App Store Rules Make Microsoft Intentions Clear.
Non free software owners are creating practical mechanisms to exclude competition and exercise the power they have long claimed over users. Microsoft and other non free software companies have always demanded the right to terminate your use of their software at any time for any reason. In time, EULAs added language about being able to search and delete user files too. Recently the Windows 8 logo requirements revealed that the next generation of Microsoft ready x86 and ARM hardware will be unable to run anything but code signed by Microsoft . As noted by Mr. Pogson, Microsoft also tried to bully the entire ARM market to use their boot mechanism but has so far failed because the Microsoft way impractically restricts OEM trade. To further clarify their position, Microsoft recently announced the rules of their App Store:
We [Microsoft] may change or discontinue certain apps or content offered in the Windows Store at any time, for any reason. … we may refund to you the amount you paid for the license… If the Windows Store, an app, or any content is changed or discontinued, your data could be deleted or you may not be able to retrieve data you have stored. We have no obligation to return data to you.
This is the logical conclusion of Microsoft’s attempts to control “open” software on Cheap Off the Shelf Technology and users. From the beginning, when Gates rode IBM’s coattails into market dominance, Microsoft abused their position to sabotage competitors like OS/2, DRDOS and Word Perfect. All along, the monopoly bully portrayed itself as a champion of free enterprise. If OEMs accept Microsoft’s outrageous restricted boot scheme and anti-trust regulators don’t intervene, the only way to get software on x86 and ARM will be through Microsoft’s App store. All other software and OS will be locked out at Microsoft’s discretion. People who want their software freedom will be forced onto more expensive PowerPC and under performing MIPS hardware. Microsoft knows that the control they have over hardware translates directly into money they can charge people.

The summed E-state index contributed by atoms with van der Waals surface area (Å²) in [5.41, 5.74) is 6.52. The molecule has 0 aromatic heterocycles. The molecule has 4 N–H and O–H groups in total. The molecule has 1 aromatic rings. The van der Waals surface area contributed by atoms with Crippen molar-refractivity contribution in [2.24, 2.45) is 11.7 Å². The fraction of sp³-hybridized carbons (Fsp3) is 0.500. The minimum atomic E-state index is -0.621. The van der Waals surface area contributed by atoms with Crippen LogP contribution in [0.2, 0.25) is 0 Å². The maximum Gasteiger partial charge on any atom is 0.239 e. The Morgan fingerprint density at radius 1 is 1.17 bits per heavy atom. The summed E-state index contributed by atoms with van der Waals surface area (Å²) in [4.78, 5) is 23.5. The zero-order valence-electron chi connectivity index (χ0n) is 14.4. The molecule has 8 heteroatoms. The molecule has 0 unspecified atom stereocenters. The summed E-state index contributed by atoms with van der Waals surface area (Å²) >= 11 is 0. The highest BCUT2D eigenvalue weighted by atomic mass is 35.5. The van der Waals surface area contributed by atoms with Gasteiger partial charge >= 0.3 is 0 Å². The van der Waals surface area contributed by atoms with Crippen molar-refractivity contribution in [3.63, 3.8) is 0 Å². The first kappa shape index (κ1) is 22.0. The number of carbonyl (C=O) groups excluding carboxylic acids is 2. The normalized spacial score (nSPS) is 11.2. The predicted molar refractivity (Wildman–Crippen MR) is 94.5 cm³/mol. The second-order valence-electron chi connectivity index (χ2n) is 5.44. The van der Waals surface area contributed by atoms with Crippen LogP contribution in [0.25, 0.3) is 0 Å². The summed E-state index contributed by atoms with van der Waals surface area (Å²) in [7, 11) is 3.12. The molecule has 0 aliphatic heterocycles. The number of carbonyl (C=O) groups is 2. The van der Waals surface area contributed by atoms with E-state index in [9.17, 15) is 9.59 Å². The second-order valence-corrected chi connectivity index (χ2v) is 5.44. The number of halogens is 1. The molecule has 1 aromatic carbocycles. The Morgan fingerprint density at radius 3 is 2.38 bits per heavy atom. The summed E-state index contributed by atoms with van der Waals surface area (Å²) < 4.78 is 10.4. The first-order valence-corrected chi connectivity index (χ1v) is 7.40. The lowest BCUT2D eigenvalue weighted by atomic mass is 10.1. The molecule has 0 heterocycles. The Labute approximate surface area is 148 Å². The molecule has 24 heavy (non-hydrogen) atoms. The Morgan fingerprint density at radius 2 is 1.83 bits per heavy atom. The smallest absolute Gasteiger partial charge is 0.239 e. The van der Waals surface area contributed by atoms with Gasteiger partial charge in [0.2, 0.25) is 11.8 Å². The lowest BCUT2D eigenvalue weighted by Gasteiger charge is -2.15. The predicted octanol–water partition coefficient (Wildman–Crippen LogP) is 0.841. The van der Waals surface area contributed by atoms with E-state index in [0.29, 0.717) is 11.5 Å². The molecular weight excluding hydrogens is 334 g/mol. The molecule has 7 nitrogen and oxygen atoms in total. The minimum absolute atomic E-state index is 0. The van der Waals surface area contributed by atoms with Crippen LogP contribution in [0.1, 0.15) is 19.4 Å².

Prior successes of this model have all been tied to other monopolies and success is not assured because people hate being bullied and extorted. Tivo and iPod depended on big publisher monopolies on movies and music. iPhone and other non free phones have all depended on telco spectrum monopolies. Microsoft and Apple have both previously taken advantage of media format monopolies. Apple’s iPad depends heavily on software and design patents but is swiftly being overrun. Previous Microsoft tablet and PDA efforts have all went the way of Zune. Xbox sponged off the once mighty world of PC gaming and mostly killed it. For these few successes there have been many failures. At this point, with most business software firmly XP focused, it is not clear what Microsoft has to offer developer and vendors to go along. Users have nothing to gain and should demand software freedom. If everyone ignores the new hardware, vendors will be forced to offer things people want.